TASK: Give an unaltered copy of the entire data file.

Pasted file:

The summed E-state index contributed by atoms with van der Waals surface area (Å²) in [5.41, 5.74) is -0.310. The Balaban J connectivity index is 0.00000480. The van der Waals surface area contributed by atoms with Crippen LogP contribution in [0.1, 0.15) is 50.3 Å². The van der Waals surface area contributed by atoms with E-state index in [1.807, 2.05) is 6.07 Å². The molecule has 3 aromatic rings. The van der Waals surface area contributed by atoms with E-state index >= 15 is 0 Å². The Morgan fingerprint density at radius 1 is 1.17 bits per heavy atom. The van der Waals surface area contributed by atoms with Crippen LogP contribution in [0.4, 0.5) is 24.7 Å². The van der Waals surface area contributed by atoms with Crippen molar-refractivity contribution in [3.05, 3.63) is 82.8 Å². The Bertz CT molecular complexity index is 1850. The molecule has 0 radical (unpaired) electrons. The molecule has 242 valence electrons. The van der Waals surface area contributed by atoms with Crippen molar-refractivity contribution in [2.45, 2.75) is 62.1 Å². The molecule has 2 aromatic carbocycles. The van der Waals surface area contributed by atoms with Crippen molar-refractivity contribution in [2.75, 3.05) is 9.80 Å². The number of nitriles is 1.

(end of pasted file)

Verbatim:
The summed E-state index contributed by atoms with van der Waals surface area (Å²) in [5.41, 5.74) is -0.310. The Balaban J connectivity index is 0.00000480. The van der Waals surface area contributed by atoms with Crippen LogP contribution in [0.1, 0.15) is 50.3 Å². The van der Waals surface area contributed by atoms with E-state index in [1.807, 2.05) is 6.07 Å². The molecule has 3 aromatic rings. The van der Waals surface area contributed by atoms with E-state index >= 15 is 0 Å². The Morgan fingerprint density at radius 1 is 1.17 bits per heavy atom. The van der Waals surface area contributed by atoms with Crippen LogP contribution in [0.4, 0.5) is 24.7 Å². The van der Waals surface area contributed by atoms with Crippen molar-refractivity contribution in [3.05, 3.63) is 82.8 Å². The Bertz CT molecular complexity index is 1850. The molecule has 0 radical (unpaired) electrons. The molecule has 242 valence electrons. The van der Waals surface area contributed by atoms with Crippen molar-refractivity contribution in [2.45, 2.75) is 62.1 Å². The molecule has 2 aromatic carbocycles. The van der Waals surface area contributed by atoms with Crippen molar-refractivity contribution in [2.75, 3.05) is 9.80 Å². The number of nitriles is 1.